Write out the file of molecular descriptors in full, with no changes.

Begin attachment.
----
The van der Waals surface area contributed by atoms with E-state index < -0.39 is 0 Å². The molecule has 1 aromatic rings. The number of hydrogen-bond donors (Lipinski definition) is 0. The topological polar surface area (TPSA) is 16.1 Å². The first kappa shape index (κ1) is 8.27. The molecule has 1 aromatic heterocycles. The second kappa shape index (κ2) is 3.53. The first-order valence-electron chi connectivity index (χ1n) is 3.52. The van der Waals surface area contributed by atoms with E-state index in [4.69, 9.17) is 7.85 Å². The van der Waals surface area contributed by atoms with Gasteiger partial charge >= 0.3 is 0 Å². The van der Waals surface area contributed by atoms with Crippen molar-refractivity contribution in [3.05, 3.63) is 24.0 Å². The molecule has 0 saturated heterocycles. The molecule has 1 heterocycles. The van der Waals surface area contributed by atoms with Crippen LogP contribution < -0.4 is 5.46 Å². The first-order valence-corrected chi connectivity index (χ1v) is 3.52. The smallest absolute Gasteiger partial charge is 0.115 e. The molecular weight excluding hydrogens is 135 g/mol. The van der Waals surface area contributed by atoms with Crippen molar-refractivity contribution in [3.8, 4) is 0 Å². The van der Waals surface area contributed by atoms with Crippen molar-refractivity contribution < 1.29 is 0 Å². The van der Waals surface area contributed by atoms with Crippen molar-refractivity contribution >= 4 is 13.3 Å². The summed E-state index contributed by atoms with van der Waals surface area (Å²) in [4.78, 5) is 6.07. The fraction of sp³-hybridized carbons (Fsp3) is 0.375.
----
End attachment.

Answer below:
The van der Waals surface area contributed by atoms with E-state index < -0.39 is 0 Å². The molecule has 1 aromatic rings. The number of hydrogen-bond donors (Lipinski definition) is 0. The topological polar surface area (TPSA) is 16.1 Å². The first kappa shape index (κ1) is 8.27. The molecule has 1 aromatic heterocycles. The second kappa shape index (κ2) is 3.53. The first-order valence-electron chi connectivity index (χ1n) is 3.52. The van der Waals surface area contributed by atoms with E-state index in [4.69, 9.17) is 7.85 Å². The van der Waals surface area contributed by atoms with Gasteiger partial charge >= 0.3 is 0 Å². The van der Waals surface area contributed by atoms with Crippen molar-refractivity contribution in [3.05, 3.63) is 24.0 Å². The molecule has 0 saturated heterocycles. The molecule has 1 heterocycles. The van der Waals surface area contributed by atoms with Crippen LogP contribution < -0.4 is 5.46 Å². The first-order valence-corrected chi connectivity index (χ1v) is 3.52. The smallest absolute Gasteiger partial charge is 0.115 e. The molecular weight excluding hydrogens is 135 g/mol. The van der Waals surface area contributed by atoms with Crippen molar-refractivity contribution in [3.8, 4) is 0 Å². The van der Waals surface area contributed by atoms with Crippen molar-refractivity contribution < 1.29 is 0 Å². The van der Waals surface area contributed by atoms with Crippen molar-refractivity contribution >= 4 is 13.3 Å². The summed E-state index contributed by atoms with van der Waals surface area (Å²) in [4.78, 5) is 6.07. The fraction of sp³-hybridized carbons (Fsp3) is 0.375.